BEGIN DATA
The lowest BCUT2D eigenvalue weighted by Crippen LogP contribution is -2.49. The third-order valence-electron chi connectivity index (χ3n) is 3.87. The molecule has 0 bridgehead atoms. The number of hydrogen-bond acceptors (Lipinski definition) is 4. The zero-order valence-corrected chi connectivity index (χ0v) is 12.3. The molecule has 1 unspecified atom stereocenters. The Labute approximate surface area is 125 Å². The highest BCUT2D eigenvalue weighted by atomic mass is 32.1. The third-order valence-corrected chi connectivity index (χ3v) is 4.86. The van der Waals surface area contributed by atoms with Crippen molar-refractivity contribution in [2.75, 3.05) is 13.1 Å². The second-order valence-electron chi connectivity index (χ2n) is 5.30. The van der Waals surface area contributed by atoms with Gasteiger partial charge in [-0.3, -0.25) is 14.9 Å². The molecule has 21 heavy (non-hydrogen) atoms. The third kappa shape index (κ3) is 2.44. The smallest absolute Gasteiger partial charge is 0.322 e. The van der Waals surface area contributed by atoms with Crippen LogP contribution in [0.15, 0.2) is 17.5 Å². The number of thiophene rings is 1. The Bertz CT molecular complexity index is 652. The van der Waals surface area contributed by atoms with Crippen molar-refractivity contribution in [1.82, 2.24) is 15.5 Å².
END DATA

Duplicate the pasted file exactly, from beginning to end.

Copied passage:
The lowest BCUT2D eigenvalue weighted by Crippen LogP contribution is -2.49. The third-order valence-electron chi connectivity index (χ3n) is 3.87. The molecule has 0 bridgehead atoms. The number of hydrogen-bond acceptors (Lipinski definition) is 4. The zero-order valence-corrected chi connectivity index (χ0v) is 12.3. The molecule has 1 unspecified atom stereocenters. The Labute approximate surface area is 125 Å². The highest BCUT2D eigenvalue weighted by atomic mass is 32.1. The third-order valence-corrected chi connectivity index (χ3v) is 4.86. The van der Waals surface area contributed by atoms with Crippen molar-refractivity contribution in [2.75, 3.05) is 13.1 Å². The second-order valence-electron chi connectivity index (χ2n) is 5.30. The van der Waals surface area contributed by atoms with Gasteiger partial charge in [-0.3, -0.25) is 14.9 Å². The molecule has 21 heavy (non-hydrogen) atoms. The third kappa shape index (κ3) is 2.44. The smallest absolute Gasteiger partial charge is 0.322 e. The van der Waals surface area contributed by atoms with Crippen LogP contribution in [0.15, 0.2) is 17.5 Å². The number of thiophene rings is 1. The Bertz CT molecular complexity index is 652. The van der Waals surface area contributed by atoms with Crippen molar-refractivity contribution in [1.82, 2.24) is 15.5 Å².